Lucrezia’s agitated identifying theme launches the duet as she enters, terrified that she will find her husband dead. The scene as a whole is cast in the normal grand duet form, with the important exception that Verdi omits the traditional first movement, the tempo d’attacco. Instead, he expands the opening scena to forge an effective link with the preceding number. As Lucrezia tries to revive her unconscious husband, she sings a soaring arioso phrase that distills the essence of her feelings. At first he mistakes her for the apparition, but when he recognizes her, they both sing a variant of the same phrase in octaves, accompanied by a string tremolo. After the slow movement, an offstage chorus and banda anticipate the barcarola that will begin the next act. The contrast between the carefree life of the Venetian gondoliers outside and Jacopo’s miserable confinement moves him to curse his enemies. The cabaletta, a prayer that he and Lucrezia will soon be united in suffering, is cast in the “similar” form, in which they sing the cabaletta theme singly, then together in octaves. This last time, Verdi provides a magical new accompaniment of high strings tremolo and harp, over pizzicato cellos.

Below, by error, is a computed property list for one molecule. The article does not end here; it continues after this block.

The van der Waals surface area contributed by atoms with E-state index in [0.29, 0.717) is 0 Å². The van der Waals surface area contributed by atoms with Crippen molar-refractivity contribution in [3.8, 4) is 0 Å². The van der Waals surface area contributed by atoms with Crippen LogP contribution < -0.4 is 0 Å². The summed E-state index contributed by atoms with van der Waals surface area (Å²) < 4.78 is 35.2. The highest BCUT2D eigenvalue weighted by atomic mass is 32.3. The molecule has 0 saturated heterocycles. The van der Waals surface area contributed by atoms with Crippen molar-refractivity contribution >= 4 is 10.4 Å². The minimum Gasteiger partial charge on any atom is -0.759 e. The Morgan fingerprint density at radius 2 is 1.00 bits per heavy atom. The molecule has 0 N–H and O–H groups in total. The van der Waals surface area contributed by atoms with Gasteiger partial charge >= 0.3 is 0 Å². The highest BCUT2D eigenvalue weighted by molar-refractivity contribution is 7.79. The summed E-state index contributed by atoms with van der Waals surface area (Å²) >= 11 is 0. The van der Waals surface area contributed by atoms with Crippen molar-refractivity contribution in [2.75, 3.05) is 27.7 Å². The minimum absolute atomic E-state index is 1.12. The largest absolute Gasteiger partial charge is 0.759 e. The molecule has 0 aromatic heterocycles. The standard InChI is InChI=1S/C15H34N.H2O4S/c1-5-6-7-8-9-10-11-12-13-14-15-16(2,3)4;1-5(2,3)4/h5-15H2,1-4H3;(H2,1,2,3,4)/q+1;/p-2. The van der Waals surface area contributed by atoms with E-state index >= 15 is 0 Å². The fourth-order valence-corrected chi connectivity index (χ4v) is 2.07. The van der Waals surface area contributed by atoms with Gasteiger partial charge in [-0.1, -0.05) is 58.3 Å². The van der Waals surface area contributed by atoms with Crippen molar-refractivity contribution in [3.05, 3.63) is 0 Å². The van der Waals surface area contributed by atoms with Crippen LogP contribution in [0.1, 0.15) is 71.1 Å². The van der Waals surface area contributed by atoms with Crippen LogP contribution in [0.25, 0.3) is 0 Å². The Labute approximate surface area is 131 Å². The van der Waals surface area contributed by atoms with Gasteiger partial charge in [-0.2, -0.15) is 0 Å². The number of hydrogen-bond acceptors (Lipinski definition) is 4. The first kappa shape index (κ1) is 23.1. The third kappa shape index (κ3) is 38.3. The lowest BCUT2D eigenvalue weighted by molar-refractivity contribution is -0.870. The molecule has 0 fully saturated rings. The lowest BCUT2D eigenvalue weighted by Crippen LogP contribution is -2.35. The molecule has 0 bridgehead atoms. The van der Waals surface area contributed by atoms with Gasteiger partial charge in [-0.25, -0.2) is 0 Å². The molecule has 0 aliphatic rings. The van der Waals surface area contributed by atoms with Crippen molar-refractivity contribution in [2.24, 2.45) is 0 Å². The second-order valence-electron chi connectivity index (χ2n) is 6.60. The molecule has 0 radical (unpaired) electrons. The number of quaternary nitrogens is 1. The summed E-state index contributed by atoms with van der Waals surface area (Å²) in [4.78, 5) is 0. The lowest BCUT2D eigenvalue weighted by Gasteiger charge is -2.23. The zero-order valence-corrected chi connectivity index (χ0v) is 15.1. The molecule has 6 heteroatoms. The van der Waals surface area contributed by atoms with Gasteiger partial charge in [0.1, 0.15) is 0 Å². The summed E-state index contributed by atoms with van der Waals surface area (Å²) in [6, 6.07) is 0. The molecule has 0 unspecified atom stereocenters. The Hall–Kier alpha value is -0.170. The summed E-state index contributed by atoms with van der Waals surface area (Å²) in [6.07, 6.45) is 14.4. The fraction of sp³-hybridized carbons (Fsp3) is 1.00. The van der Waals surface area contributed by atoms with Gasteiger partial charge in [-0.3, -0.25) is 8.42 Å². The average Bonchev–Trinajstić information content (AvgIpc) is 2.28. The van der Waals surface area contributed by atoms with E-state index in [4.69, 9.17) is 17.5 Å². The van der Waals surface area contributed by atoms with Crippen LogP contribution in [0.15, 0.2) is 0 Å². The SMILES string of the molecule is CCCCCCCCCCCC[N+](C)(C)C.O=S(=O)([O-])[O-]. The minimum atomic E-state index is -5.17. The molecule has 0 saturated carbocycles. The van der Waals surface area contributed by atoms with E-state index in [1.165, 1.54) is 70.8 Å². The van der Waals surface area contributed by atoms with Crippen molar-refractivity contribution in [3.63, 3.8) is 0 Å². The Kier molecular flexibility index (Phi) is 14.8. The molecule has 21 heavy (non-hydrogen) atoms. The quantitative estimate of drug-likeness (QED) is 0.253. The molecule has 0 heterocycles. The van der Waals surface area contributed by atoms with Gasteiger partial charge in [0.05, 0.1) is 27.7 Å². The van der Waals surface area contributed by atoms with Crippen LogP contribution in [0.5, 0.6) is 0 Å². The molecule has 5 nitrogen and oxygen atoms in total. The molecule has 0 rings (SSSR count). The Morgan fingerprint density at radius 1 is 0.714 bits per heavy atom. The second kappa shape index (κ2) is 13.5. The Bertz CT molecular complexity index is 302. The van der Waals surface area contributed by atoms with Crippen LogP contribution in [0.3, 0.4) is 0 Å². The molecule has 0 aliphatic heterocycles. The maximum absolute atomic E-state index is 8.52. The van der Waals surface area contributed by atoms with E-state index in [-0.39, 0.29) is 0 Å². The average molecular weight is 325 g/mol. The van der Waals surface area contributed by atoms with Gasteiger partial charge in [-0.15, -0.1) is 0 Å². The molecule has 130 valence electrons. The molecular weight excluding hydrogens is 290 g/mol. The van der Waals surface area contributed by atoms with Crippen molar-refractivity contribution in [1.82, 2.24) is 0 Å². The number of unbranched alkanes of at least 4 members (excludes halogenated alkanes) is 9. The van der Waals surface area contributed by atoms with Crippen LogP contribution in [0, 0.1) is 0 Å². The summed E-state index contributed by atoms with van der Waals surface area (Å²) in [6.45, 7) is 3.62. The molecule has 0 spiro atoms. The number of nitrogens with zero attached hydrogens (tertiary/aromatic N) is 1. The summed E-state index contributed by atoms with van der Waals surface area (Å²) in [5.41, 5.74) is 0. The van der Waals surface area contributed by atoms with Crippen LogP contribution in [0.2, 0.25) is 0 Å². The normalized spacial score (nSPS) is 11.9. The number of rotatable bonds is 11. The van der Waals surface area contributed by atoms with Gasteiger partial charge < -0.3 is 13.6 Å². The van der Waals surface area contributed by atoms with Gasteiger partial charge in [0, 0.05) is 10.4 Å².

The Doge’s entrance begins the trio, but without his identifying theme, the reflective character of which would be out of place. Here as well, Verdi omits one of the customary movements — the scena. Instead, the trio begins directly with the tempo d’attacco as a parlante, in which the voices alternate in free dialogue over orchestral themes. With respect to the tenor and soprano solos, the vocal writing in this slow movement anticipates, by way of the Lina–Stankar duet in Stiffelio, that of the quartet from Rigoletto. The Doge’s solo brings back the harp accompaniment from the preceding duet, a subtle musical connection. Loredano’s subsequent entrance in the tempo di mezzo turns the trio into a quartet for the cabaletta.